With lightweight cameras and drones (also known as quadcopters) becoming lighter, faster and technologically more advanced by the day, expect to see lots of amazing images shot from the sky as photographers experiment more-and-more with techniques.

Check out www.dronestagr.am for some of the best images shot by drones. Featured in this blog post are the winning images from the Dronstagr.am 2016 competition. See the winners.


Basilica of Saint Francis of Assisi, Umbria, Italy By Francesco Cattuto

Winning Photograph(Travel Category) by Francesco Cattuto – IDPC 2016


Cable Beach by Todd Kennedy

2nd Prize Winning Photograph(Travel Category) by Todd Kennedy – IDPC 2016

So, Lets get started with a few tips you would need to master the art of drone photography .

Finding the right equipment:

There are a vast range of drones and quadcopters available now on the market. Consider these two factors when choosing the right equipment for drone photography:

  1. The quality of camera on-board,
  2. And the flying characteristics of the drone itself.

Like all other things in life, it essentially boils down to how much you are willing to invest. Low-cost models that can take very basic images are good for starters, but the pros have choices available that will make the big-boy DSLRs look like cheap toys.

GoPro Hero4 series are a popular camera choice for drone photography. It’s in selecting the drone, that you need to do a lot more research. The Phantom range of drones by DJI are the first choice for many, and the Phantom 3 series models are the most popular drone in the world, for good reason.

Planning your first aerial-photography adventure:

Most drones these days are reasonably easy to operate and can pretty much “Fly Straight Out of the Box”. Just charge batteries, get the app running and start flying.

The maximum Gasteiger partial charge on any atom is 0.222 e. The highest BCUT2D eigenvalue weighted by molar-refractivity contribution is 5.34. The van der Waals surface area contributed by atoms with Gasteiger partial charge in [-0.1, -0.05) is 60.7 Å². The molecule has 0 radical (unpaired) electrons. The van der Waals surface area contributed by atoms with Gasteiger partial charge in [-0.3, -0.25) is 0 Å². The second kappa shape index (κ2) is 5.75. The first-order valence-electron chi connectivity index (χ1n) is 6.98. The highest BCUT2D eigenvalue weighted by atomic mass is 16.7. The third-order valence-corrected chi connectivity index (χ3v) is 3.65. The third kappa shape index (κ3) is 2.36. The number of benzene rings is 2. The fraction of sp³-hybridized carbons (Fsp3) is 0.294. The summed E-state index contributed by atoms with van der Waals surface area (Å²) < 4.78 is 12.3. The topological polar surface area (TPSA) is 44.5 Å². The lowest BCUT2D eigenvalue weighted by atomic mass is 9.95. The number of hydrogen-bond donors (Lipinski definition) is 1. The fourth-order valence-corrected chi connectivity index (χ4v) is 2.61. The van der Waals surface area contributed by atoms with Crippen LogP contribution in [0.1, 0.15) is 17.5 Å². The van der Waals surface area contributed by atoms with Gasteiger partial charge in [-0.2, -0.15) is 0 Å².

Piton de la fournaise, Volcano by Jonathan Payet

3rd Prize Winning Photograph (Nature Wildlife Category) by Jonathan Payet – IDPC 2016

While the drones themselves are easy to fly, it does get some getting used to start getting good shots. Start out slow in a wide open space – a park or even the countryside. Set limitations in the smartphone app in terms of how high or far the drone can fly and always keep the drone in the line of your sight. Making sense of and getting your bearings on what your camera is seeing through the smartphone app can get a little getting used to. Experiment with angles and zooms and click away. You would have to review your results and keep experimenting to develop a command over the exact shots that you want.

Study and follow the rules and regulations of your country / area:

Most countries have rules to follow, so make sure that you study the rules and check up with local authorities before you start out. Usually the rules are along these lines:

  • Always fly the drone to be in your Line of Sight (LOS) – you should always be able to see it.
  • Typically the maximum permissible height is around 400 feet.
  • Respect privacy of other people
  • Do not flying in no-fly zones like near airports and other such areas as specified in your location.

Getting better at Aerial Photography

Moab Rock Climbing by Max Seigal

Winning Photograph (Sports Adventure Category) by Max Seigal – IDPC 2016


Summer camp of Gran Canaria by Karolis Janulis

3rd Prize Winning Photograph(Travel Category) by Karolis Janulis – IDPC 2016


Mastering drone photography is a unique aspect that you can add your photography. Shooting from 400 feet up in the sky creates stunning and intriguing images that show our world from a completely different perspective.
As you start exploring aerial photography, you will find that it follows the same principals of other forms of photography – getting the light right, finding that unique frame and creating visuals that are expressive and tell a story.